Not the way they were. Silks and lace. Colors that were damn near dizzying, and everybody walking into this garage was toned and full. The hair was all perfect. They had come to play.
Bold Latino men in their prime began moving up to blushing college girls and speaking in rich accents with wild staring eyes. Every college guy was being approached by a gorgeous Latina woman. I looked at my professor, who was setting the stereo on his workbench, and shook my head.
“I gotta go,” I said with a chuckle.
“We want to dance,” my teacher said. “She wants to dance.” He was pointing to my left and I turned to see a goddess staring at me.
She pointed a long painted nail at me, looking over to my teacher. “Dos Tirones?” she asked him.
He grinned and nodded. “That’s him.” He chuckled at me and smiled. “You’re welcome.”
She pulled me into the middle of the garage and dropped her forearms on my shoulders, crossing her wrists behind my neck. “Dos Tirones todo mio.”
“What did she just say?” I asked over her shoulder.
“Your new favorite words,” my professor said. The music came in with a blast of horns and a firing of drums, and she swayed her hips back and forth.
I looked at her and really saw her for the first time. Her hair was liquid black, her lips full and red. She wore a tank top that clung to everything and was cut off at her tight stomach. It was the color of raspberries and it had its hands full keeping her covered. Her jeans barely came up to her hips and were so tight they might have been painted on.
“I can’t stay,” I said looking at her. I started looking around at the other girls and could not find one prettier. This was the most gorgeous woman in the building.
But she was not my gorgeous woman.
“I really have to go,” I said. I reached up to her forearms, touching soft skin, and very gently tried to remove her from my body.
She was not interested in that at all. She ran her hands through my hair and shook her head. “Te quedas y bailas conmigo. Todo mio.” The words poured out of her mouth like a ribbon of silk. Her eyes lit up and she smiled a devastating smile.
But it was not my smile. My smile was thin and a bit crooked in a way that I could stare at all day.
I looked at my teacher, who stood at the stairs grinning. “She is yours just for tonight. Look around you,” he said. “Just look around you right now. Then look straight ahead and get lost.”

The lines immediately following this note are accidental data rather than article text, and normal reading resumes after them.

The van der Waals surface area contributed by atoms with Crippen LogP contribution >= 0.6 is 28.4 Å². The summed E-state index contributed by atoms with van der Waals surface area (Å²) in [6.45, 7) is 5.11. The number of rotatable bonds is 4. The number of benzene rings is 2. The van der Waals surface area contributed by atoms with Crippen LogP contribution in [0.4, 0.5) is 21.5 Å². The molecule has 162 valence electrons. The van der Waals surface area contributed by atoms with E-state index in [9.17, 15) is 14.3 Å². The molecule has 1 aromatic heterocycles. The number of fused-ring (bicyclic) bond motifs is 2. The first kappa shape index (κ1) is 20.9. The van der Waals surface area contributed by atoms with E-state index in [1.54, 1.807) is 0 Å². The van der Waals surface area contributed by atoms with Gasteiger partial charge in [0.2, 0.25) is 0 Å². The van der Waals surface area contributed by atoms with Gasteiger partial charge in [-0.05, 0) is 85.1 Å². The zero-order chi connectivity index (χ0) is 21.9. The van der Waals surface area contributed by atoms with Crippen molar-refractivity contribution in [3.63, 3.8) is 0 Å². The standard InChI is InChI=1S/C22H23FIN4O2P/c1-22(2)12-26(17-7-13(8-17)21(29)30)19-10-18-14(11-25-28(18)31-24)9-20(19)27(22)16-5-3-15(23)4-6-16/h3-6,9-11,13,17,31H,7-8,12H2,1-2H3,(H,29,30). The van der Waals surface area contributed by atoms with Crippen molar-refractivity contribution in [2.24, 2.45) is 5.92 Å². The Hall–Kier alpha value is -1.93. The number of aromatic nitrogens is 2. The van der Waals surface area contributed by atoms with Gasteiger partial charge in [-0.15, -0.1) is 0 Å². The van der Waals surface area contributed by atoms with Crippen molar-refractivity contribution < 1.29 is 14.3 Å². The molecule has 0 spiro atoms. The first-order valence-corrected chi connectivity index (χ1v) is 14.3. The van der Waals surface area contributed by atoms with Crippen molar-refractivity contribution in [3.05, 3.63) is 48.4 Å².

I removed her arms and she took my hands. She moved in a mesmerizing way that the rest of the garage was beginning to do as Latinos and Latinas began to teach the gringos how to move.
“Ven, ven conmigo y te lo mostrare,” she purred.
“What did you say?” I could not look in her eyes for long. “What did she say?” I yelled over the music.
“Does it really matter?” he said.
I looked at him and shook my head. “You know I can’t do this,” I said to him pleadingly.
“Because of her?” he asked.
“Bekah, yeah. I can’t be here.”
Painted nails touched my chin so gently and turned my eyes to hers. Her eyes did something hungry, and I looked up at my professor and shook my head.
“You are not even dating Bekah. You can do this. This is not a bad thing. Just let her move you around for a while. You never know…”
“Tell her I’m in love.”
She looked at the professor and he smiled, “Amor.”
She looked back at me, her hair swinging wild and she smiled. She pulled me toward her and now she was pressed against my body.
“Podemos trabajar por el amor. Ahora bailamos,” she murmured into my neck.
“Tell her I am in love with another and I can’t be hers,” I said.
Every guy in the garage looked at me like I was a dunce.
“Amar con otro,” Professor said. He shook his head. And tapped his chest over his heart with two fingers.
I kissed both of her hands and looked her in the eye. “Thank you. You are more than any man here could ask for. Except me. Go be beautiful.”
She pulled in tight to my body, popped my earlobe in her mouth and sucked it just a bit. She pulled back and I slowly backed out of the garage.
“You’re gonna regret this,” my teacher said.
I never did.
The Latina goddess watched me go, swaying her hips and staring into my eyes. She waved at me before I turned. “Adios, Dos Tirones.”
The translation is Goodbye, Two Pull.
They called me Two Pull. I walked out of that party with a nickname. As I was walking to the spot where Siren would pick me up, two of the Mexican men saw me and leaned out of their truck. They had gone on a beer and ice run, and the passenger said in spotty English, “Hey Two Pull, you need a ride somewhere?”
“No brother, thank you, I’m good. I got people coming to get me. They will meet me right here.”
The driver leaned out the passenger window and grinned. “Nice to meet you, Two Pull. You’re a good gringo.”
Still to this day, one of my top three favorite parties. I didn’t understand the language, but I understood the men, and I knew my kind of people when I saw them.
This chapter is from Reality of the Unreal Mind, Vol. 2: Normal Street.